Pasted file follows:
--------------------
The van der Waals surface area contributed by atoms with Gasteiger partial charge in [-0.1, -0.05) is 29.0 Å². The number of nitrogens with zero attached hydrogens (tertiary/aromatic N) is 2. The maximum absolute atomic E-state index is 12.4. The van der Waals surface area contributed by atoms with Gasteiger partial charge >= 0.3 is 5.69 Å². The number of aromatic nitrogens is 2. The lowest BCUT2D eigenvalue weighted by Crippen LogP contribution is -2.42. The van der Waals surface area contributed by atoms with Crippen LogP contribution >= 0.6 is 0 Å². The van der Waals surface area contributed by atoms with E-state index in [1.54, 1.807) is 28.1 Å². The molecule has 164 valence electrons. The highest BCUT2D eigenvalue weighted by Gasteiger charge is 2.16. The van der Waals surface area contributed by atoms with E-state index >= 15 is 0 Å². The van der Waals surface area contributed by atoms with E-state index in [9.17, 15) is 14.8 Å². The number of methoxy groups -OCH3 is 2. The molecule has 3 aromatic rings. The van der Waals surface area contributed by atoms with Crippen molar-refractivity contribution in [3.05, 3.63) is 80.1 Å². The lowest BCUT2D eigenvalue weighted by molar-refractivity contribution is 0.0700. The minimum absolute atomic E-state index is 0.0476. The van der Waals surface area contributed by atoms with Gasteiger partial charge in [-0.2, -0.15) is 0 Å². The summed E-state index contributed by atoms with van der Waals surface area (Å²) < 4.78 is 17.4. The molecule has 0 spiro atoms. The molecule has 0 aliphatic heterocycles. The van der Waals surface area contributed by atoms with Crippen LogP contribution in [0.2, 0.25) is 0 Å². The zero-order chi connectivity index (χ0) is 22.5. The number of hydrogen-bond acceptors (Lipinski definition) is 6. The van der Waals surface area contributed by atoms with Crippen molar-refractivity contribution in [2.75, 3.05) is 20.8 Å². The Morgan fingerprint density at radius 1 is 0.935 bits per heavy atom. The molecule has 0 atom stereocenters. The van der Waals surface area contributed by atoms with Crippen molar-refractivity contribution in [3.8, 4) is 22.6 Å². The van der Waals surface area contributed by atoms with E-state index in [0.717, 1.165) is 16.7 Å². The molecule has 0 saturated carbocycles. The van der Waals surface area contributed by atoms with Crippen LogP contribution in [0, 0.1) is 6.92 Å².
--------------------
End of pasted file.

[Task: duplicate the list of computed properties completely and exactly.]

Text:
The van der Waals surface area contributed by atoms with Gasteiger partial charge in [-0.1, -0.05) is 29.0 Å². The number of nitrogens with zero attached hydrogens (tertiary/aromatic N) is 2. The maximum absolute atomic E-state index is 12.4. The van der Waals surface area contributed by atoms with Gasteiger partial charge >= 0.3 is 5.69 Å². The number of aromatic nitrogens is 2. The lowest BCUT2D eigenvalue weighted by Crippen LogP contribution is -2.42. The van der Waals surface area contributed by atoms with Crippen LogP contribution >= 0.6 is 0 Å². The van der Waals surface area contributed by atoms with E-state index in [1.54, 1.807) is 28.1 Å². The molecule has 164 valence electrons. The highest BCUT2D eigenvalue weighted by Gasteiger charge is 2.16. The van der Waals surface area contributed by atoms with E-state index >= 15 is 0 Å². The van der Waals surface area contributed by atoms with E-state index in [9.17, 15) is 14.8 Å². The number of methoxy groups -OCH3 is 2. The molecule has 3 aromatic rings. The van der Waals surface area contributed by atoms with Crippen molar-refractivity contribution in [3.05, 3.63) is 80.1 Å². The lowest BCUT2D eigenvalue weighted by molar-refractivity contribution is 0.0700. The minimum absolute atomic E-state index is 0.0476. The van der Waals surface area contributed by atoms with Gasteiger partial charge in [-0.2, -0.15) is 0 Å². The summed E-state index contributed by atoms with van der Waals surface area (Å²) < 4.78 is 17.4. The molecule has 0 spiro atoms. The molecule has 0 aliphatic heterocycles. The van der Waals surface area contributed by atoms with Crippen LogP contribution in [0.2, 0.25) is 0 Å². The zero-order chi connectivity index (χ0) is 22.5. The number of hydrogen-bond acceptors (Lipinski definition) is 6. The van der Waals surface area contributed by atoms with Crippen molar-refractivity contribution in [2.75, 3.05) is 20.8 Å². The Morgan fingerprint density at radius 1 is 0.935 bits per heavy atom. The molecule has 0 atom stereocenters. The van der Waals surface area contributed by atoms with Crippen molar-refractivity contribution in [3.8, 4) is 22.6 Å². The van der Waals surface area contributed by atoms with E-state index in [0.717, 1.165) is 16.7 Å². The molecule has 0 saturated carbocycles. The van der Waals surface area contributed by atoms with Crippen LogP contribution in [0, 0.1) is 6.92 Å².